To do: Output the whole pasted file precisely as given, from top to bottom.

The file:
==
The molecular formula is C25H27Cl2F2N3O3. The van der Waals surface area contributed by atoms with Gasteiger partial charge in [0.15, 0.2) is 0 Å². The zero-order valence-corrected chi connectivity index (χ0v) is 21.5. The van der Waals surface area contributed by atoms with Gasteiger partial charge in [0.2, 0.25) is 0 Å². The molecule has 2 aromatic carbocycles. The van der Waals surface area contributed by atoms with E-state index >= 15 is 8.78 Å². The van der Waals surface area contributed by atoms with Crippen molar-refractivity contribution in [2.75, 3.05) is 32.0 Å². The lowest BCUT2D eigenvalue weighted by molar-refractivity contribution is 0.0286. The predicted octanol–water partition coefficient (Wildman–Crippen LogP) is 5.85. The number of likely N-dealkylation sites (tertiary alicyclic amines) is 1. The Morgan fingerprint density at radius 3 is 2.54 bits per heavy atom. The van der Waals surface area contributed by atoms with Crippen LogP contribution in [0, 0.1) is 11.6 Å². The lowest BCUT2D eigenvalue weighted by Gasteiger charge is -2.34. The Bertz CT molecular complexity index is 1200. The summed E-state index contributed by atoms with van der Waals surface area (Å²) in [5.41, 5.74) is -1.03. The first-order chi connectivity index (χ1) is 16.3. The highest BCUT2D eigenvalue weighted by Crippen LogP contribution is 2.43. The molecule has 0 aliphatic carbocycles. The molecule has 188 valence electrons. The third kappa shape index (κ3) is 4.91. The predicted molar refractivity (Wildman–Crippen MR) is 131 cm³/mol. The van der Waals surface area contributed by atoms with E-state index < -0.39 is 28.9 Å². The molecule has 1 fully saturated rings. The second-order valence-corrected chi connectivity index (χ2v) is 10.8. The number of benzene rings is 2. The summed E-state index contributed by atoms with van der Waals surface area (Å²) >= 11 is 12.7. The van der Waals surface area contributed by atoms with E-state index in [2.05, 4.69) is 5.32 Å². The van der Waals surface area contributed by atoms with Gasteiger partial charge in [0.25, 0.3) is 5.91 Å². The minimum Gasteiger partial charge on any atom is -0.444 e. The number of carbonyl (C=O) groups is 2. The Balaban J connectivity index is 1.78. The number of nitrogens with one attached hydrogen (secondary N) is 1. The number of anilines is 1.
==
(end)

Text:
The molecular formula is C25H27Cl2F2N3O3. The van der Waals surface area contributed by atoms with Gasteiger partial charge in [0.15, 0.2) is 0 Å². The zero-order valence-corrected chi connectivity index (χ0v) is 21.5. The van der Waals surface area contributed by atoms with Gasteiger partial charge in [0.2, 0.25) is 0 Å². The molecule has 2 aromatic carbocycles. The van der Waals surface area contributed by atoms with E-state index >= 15 is 8.78 Å². The van der Waals surface area contributed by atoms with Crippen molar-refractivity contribution in [2.75, 3.05) is 32.0 Å². The lowest BCUT2D eigenvalue weighted by molar-refractivity contribution is 0.0286. The predicted octanol–water partition coefficient (Wildman–Crippen LogP) is 5.85. The number of likely N-dealkylation sites (tertiary alicyclic amines) is 1. The Morgan fingerprint density at radius 3 is 2.54 bits per heavy atom. The van der Waals surface area contributed by atoms with Crippen LogP contribution in [0, 0.1) is 11.6 Å². The lowest BCUT2D eigenvalue weighted by Gasteiger charge is -2.34. The Bertz CT molecular complexity index is 1200. The summed E-state index contributed by atoms with van der Waals surface area (Å²) in [5.41, 5.74) is -1.03. The first-order chi connectivity index (χ1) is 16.3. The highest BCUT2D eigenvalue weighted by Crippen LogP contribution is 2.43. The molecule has 0 aliphatic carbocycles. The molecule has 188 valence electrons. The third kappa shape index (κ3) is 4.91. The predicted molar refractivity (Wildman–Crippen MR) is 131 cm³/mol. The van der Waals surface area contributed by atoms with E-state index < -0.39 is 28.9 Å². The molecule has 1 fully saturated rings. The second-order valence-corrected chi connectivity index (χ2v) is 10.8. The number of benzene rings is 2. The summed E-state index contributed by atoms with van der Waals surface area (Å²) >= 11 is 12.7. The van der Waals surface area contributed by atoms with E-state index in [2.05, 4.69) is 5.32 Å². The van der Waals surface area contributed by atoms with Gasteiger partial charge in [0.25, 0.3) is 5.91 Å². The minimum Gasteiger partial charge on any atom is -0.444 e. The number of carbonyl (C=O) groups is 2. The Balaban J connectivity index is 1.78. The number of nitrogens with one attached hydrogen (secondary N) is 1. The number of anilines is 1.